The Practical Case Against Higher Taxes

As clearly shown by the Congressional Budget Office, America’s long-run fiscal challenge is an ever-growing burden of federal spending. Particularly entitlement programs.

Moreover, because the tax burden is projected to gradually increase (largely because of “real bracket creep“), it is accurate to say that more than 100 percent of America’s fiscal problem is excessive government spending. And it’s been that way for a long time. 

This is one reason why tax increases would be bad public policy. Why increase the burden on American families when the problem is excessive spending by politicians?

Especially since we can deal with the symptom of red ink with some modest spending restraint.

Unfortunately, some Republicans get seduced into thinking that if they surrender on the tax issue, Democrats may get serious about spending restraint.

These are members of what I call the Charlie Brown Club.

The latest example is Congressman Jodey Arrington of Texas. Here are some excerpts from a Semafor report by Kadia Goba.

The chair of the House Budget Committee has a message for his fellow Republicans: If they ever want to fix Washington’s finances, they’ll have to talk about raising taxes. “It’s only fair to have both revenue and expenditures on the table,” Rep. Jodey Arrington, R-Texas recently told Semafor… The fiscal commission he’s championed would be charged with crafting a plan to stabilize the federal debt as a share of the economy… Washington has seen versions of this movie before. The blue ribbon Simpson-Bowles commission famously failed to approve its own plan in 2010… Arrington argues…pressure for a bipartisan budget solution… “Without discussing the revenue side, you will never have a commission and you will never have Democrats show up for a consensus solution,” he said.

I’ve already explained why Arrington is wrong. We have a spending problem, not a revenue problem.

But the Texas Congressman obviously is convinced we have a deficit problem, and this misplaced focus leads him to think Republicans need to surrender on the tax issue.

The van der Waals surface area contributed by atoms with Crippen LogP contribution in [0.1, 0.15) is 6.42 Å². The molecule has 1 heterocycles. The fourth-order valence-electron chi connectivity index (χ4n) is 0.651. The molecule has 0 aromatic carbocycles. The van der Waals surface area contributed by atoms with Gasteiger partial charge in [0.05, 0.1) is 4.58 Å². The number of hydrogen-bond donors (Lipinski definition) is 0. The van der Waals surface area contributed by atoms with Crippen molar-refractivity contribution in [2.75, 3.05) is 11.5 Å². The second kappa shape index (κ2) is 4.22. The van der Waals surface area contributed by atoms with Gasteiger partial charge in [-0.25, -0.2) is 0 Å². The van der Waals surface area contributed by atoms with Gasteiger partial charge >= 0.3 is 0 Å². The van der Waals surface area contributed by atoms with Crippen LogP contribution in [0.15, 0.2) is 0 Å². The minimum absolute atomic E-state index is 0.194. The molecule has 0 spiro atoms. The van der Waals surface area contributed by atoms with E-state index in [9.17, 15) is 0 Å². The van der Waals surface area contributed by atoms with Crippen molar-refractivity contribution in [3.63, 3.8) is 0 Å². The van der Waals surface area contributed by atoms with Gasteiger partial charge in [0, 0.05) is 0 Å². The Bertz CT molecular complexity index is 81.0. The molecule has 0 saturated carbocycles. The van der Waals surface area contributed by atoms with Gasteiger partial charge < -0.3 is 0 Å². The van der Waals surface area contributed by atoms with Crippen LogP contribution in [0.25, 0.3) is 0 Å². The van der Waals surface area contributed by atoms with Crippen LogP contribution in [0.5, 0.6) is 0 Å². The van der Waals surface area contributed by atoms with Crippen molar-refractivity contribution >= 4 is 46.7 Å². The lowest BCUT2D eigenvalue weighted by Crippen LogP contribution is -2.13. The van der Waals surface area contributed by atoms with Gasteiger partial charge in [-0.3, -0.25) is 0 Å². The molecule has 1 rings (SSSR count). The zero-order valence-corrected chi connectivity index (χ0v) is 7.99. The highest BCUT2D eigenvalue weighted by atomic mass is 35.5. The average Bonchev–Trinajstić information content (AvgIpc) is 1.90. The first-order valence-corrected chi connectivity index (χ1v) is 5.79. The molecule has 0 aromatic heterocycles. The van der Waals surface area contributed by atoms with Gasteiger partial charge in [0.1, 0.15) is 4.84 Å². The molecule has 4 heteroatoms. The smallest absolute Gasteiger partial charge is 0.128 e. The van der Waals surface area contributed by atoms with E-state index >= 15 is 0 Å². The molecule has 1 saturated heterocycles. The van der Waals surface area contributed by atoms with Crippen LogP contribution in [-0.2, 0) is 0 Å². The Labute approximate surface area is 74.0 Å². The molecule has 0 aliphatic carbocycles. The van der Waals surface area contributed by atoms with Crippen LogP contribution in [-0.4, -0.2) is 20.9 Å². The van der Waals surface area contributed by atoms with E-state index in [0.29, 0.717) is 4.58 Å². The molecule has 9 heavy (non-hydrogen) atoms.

Today, I won’t to show why he’s wrong. And we’ll start by accepting his misguided premise that America’s fiscal challenge is too much red ink.

There are two scenarios for how to reduce deficits and debt:

  1. With divided government, have a bipartisan budget deal based on higher taxes and spending restraint.
  2. Wait for GOP control and resuscitate something akin to the Ryan budget, based on entitlement reform.

From a practical perspective, even if the only goal is controlling red ink, the second option is the way to go. Republicans were pushing such an approach last decade.

The first option, by contrast, is a recipe for a bigger fiscal mess.

This is because tax-hiking budget deals have a terrible track record. Simply stated, they don’t reduce red ink. There are three big reasons why that happens.

I’ll close by (sort of) contradicting everything I just wrote.

As I explained way back in 2012, I would accept a big tax hike. But only if taxpayers got a major benefit in exchange such as real entitlement reformeliminating wasteful departments, and/or enacting a flat tax.

Today, I’ll add a fourth potential item for trade. I’ll accept a big tax hike in exchange for an ironclad spending cap, sort of like the one that has been so successful in Switzerland.

Needless to say, the odds of getting any of these four things from Joe Biden or Chuck Schumer are the same as the odds of me playing centerfield this year for the New York Yankees.

P.S. If you want an example of failed bipartisan deals, check out the Simpson-Bowles package.

P.P.S. I admit that GOP control won’t solve the problem if the president is a big spender like Trump.

By Dan Mitchell. Original here. Reproduced with permission.

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Self-Reliance Central publishes a variety of perspectives. Nothing written here is to be construed as representing the views of SRC. Reproduced with permission.